1) largest hurricane ever observed in the Atlantic -- so? for how many years have hurricanes been observed and measured in size? There is no context. It is sensationalist in nature.

2) damage estimates - whoop-di-do. Another irrelevant figure. It hit a highly populated, highly priced section of the country. I would imagine that damages done in 2012 are far more pricey than damages done 30, 50 or 100 years ago. In absolute dollars, one should expect nothing else.

3) One storm in 108 years is tagged as the "most destructive storm" NYC's subway system history. Once again...so what? How many other storms anywhere near a cat 3 hurricane over the last 108 years are involved in this comparison?

4) The last three bits about housing, cancelled flights and the stock exchange are, again, so what issues? "DATA" for the non-critical thinker. One cat 3 hurricane - two notches below the most extreme - manages to get lucky and hit the jackpot by nailing NYC. Another useless bit of information with no context upon which to build a supposedly scientific argument. Nice trivia for a game show, however.

If it hadn't reached landfall, would it even be used as evidence of an increase in extreme weather? A little yellow journalism for "climate disruption" (aka "The Climate Hysteria Formerly Known as Climate Change"). I guess they'd be using Katrina, another Cat 3 hurricane that managed to hit the jackpot by nailing a city built BELOW sea level. Real genius in that decision. But, hey, we'll rebuild it. After all, we're humans, and we're stupid.

Per this video from the Weather channel, there were 13 storms in 2013, only 2 hurricanes and the thirty year average is 12 storms. We didn't have a cat 2 or higher hurricane for the first time since 1968. Katrina was a cat 3 hurricane. Sandy was a cat 3 hurricane. Do two cat 3 hurricanes in 7 years that happened to make landfall at densely populated areas constitute a "rise in extreme weather events"? A rise from what? For 2013 - the year following Keith's referenced report - we were a single, solitary storm outside of the 30 year average. One storm, mind you, in a season of anything but "extreme weather".

So the dude in the video at the 1 minute mark tosses out that the reason for the LOW number of storms may be something signaling "climate change". So one one hand climate change will cause more extreme weather. On another it's an excuse for the fewer number of storms in 2013 and for no cat 2 or greater storms in 46 years. So, depending on the situation, climate change can be used to support both more extreme weather and less extreme weather. It does it all!!!

According to this Wikipedia entry (with DATA! and a CHART!), the 1880s - at the dawn of the industrialization of America - had more "extreme weather events"/hurricanes than any other decade that affected the United States. And unless things get kicking here soon, we're on track to come it right at the average again for this decade, plus or minus a storm or two. Only 3 storms affecting the U.S. in the first 4 years of the 2010s.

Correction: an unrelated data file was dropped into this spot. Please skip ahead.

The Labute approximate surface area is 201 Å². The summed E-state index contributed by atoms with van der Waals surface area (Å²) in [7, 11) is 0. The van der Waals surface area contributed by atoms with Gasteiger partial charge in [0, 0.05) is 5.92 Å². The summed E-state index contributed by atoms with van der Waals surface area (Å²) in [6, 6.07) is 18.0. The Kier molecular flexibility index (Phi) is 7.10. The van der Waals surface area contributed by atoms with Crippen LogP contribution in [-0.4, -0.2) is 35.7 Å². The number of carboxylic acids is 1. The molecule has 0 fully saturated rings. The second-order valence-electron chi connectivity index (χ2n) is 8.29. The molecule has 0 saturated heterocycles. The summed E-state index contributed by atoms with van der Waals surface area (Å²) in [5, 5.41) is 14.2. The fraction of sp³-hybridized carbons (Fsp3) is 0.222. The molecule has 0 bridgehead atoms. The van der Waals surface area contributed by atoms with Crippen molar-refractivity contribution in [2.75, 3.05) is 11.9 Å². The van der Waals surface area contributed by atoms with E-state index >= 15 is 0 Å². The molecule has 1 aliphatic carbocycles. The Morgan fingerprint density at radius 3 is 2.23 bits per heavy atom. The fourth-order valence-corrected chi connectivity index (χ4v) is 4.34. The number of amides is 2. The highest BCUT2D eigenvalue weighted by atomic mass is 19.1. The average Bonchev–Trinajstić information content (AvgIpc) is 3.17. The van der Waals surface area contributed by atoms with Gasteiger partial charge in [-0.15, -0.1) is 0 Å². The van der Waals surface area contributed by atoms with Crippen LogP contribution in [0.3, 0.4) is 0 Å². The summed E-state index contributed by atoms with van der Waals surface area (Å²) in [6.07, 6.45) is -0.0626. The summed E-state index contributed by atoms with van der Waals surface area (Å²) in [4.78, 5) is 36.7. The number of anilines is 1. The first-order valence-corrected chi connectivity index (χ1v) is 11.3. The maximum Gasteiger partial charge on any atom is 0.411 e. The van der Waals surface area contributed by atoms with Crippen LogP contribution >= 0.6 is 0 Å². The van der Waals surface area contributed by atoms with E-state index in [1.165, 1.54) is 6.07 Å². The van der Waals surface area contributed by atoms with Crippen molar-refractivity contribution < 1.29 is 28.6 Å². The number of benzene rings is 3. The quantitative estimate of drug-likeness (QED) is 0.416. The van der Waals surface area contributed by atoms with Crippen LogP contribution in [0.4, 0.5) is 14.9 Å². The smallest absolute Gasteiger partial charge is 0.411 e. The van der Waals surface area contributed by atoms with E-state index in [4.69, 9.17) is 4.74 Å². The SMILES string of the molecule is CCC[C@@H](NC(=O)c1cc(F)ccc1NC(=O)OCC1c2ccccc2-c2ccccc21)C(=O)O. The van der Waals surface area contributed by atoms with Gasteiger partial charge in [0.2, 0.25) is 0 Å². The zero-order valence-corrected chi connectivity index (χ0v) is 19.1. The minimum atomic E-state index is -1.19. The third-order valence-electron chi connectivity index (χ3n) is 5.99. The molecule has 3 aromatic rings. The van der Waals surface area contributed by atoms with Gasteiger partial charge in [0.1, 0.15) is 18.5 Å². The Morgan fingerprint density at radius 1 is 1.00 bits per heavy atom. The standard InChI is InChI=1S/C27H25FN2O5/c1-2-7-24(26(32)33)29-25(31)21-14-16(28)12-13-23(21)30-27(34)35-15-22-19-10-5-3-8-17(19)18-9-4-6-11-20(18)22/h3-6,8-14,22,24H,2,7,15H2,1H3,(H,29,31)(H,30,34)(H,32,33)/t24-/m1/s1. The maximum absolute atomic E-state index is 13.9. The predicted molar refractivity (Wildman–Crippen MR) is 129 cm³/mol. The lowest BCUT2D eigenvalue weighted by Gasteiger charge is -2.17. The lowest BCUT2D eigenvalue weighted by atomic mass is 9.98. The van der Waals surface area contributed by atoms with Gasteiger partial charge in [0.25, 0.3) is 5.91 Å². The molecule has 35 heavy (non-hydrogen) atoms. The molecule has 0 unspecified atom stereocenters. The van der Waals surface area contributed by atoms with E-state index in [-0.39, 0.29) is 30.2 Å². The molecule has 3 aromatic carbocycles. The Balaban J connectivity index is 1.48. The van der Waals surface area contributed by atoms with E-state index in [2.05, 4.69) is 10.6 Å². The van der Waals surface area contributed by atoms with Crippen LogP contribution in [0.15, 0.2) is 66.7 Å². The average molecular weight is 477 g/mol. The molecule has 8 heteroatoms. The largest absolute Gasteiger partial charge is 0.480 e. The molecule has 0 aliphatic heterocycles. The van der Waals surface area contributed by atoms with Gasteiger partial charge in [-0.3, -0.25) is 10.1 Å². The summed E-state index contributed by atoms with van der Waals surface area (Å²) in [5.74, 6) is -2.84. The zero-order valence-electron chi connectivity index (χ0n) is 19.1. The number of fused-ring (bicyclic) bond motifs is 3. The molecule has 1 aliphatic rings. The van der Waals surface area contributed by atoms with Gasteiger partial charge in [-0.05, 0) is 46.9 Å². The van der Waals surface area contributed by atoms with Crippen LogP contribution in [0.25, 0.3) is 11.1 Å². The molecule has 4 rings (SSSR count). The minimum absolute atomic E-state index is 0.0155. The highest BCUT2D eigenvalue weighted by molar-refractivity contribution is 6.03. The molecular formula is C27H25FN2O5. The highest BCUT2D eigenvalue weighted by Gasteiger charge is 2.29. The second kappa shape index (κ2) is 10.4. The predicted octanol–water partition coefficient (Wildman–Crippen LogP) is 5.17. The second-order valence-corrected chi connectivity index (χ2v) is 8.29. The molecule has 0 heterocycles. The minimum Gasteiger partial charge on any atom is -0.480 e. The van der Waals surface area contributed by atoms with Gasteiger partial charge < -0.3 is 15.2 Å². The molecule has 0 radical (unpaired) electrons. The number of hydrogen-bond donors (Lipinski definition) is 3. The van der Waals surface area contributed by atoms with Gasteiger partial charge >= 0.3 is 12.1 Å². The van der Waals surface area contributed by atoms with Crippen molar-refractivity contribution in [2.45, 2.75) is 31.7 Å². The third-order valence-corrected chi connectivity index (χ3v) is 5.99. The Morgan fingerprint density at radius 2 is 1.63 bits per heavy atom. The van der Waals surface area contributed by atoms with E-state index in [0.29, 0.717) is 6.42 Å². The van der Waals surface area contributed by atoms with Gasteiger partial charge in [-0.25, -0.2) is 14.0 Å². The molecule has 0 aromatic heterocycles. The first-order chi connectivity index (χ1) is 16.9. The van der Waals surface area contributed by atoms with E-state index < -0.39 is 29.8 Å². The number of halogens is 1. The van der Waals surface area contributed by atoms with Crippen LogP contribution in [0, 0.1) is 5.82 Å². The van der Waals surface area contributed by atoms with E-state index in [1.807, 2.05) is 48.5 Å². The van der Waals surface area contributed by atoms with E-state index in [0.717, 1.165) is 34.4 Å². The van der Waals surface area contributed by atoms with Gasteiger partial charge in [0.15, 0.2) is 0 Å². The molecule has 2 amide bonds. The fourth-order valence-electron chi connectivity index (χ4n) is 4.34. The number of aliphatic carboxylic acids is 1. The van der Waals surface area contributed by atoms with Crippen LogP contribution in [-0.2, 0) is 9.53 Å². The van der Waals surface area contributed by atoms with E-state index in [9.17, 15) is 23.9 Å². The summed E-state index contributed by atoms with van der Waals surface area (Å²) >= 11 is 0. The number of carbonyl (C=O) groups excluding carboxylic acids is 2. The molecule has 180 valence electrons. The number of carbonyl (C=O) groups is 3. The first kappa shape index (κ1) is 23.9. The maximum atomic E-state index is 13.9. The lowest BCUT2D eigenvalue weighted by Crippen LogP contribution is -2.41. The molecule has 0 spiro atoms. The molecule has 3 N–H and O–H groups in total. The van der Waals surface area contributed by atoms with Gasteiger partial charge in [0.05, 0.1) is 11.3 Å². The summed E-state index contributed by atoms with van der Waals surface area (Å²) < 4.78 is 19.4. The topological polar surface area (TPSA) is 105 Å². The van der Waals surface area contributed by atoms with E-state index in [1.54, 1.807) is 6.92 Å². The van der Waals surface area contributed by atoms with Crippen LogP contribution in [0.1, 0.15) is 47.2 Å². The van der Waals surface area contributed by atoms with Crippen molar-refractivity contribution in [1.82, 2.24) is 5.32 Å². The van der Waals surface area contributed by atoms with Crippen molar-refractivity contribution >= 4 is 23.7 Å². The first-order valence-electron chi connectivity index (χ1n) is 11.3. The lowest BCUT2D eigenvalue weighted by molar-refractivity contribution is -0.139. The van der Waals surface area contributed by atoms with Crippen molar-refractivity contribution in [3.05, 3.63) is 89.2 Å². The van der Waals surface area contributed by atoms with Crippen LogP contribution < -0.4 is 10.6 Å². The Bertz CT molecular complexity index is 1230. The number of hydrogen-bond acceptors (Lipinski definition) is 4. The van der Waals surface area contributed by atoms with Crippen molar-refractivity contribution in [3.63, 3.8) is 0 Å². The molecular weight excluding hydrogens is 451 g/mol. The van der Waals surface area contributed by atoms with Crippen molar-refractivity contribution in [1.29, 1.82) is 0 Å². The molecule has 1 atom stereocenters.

Then there's the wildfires. According to Smokey the Bear and his radio and TV ads, he tells me up to 90% of wildfire is due to humans setting them either intentionally or through neglect, but that's another matter, along with the eco-nuts keeping the Forest Service from clearing out underbrush (kindling and fuel) from forested lands.

I may have to turn in an "extreme weather event" for the folks to put on their WFI timeline that happened to me last year. As I recorded on my Facebook page, it wasn't until the first week of August that really hot and humid weather set in around Memphis. Hot and muggy summer temps came VERY late to Memphis last year. On August 8th, I noted that it was 83 degrees at 10 o'clock at night and how happy I was we had an unusually mild late June and July. The next week, on the 14th and 15th, I noted that for the first time in my almost 50 years, I spent two days plus driving around Memphis WITHOUT the A/C on...sunroof open, windows down DURING THE DAY. If that was the result of global warming resulting in "extreme weather", then BRING IT ON!!! :thumb:


Real climate scientists say hurricane frequency is not increasing due to global warming but the instensity of those hurricanes increase the total energy in those hurricanes due to the sea surface temperature in Hurricane season.

Dr. Kerry Emanuel (MIT) : Newest Estimate of Global Warming & Hurricanes
Key Figure:
Image

Dr. Kevin Trenberh (National Center for Atmospheric Research:Uncertainty in Hurricanes and Global Warming, his conclusion:
Trends in human-influenced environmental changes are now evident in hurricane regions. These changes are expected to affect hurricane intensity and rainfall, but the effect on hurricane numbers remains unclear. The key scientific question is not whether there is a trend in hurricane numbers and tracks, but rather how hurricanes are changing.


As for the National Climatic Assessment (NCA) just out, I do not find the “tidbits” of evidence ET pointed out. Perhaps they are there somewhere (discussion of Sandy?). ET could you point to your words and maybe give the whole context of what was said? They appear to be examples of the destructiveness of a hurricane and Sandy was only a Cat 3. I betcha those affected are non-plussed about your “whoopi-di-do" comment,

Here’s what the NCA concluded about hurricanes and anthropogenic global warming: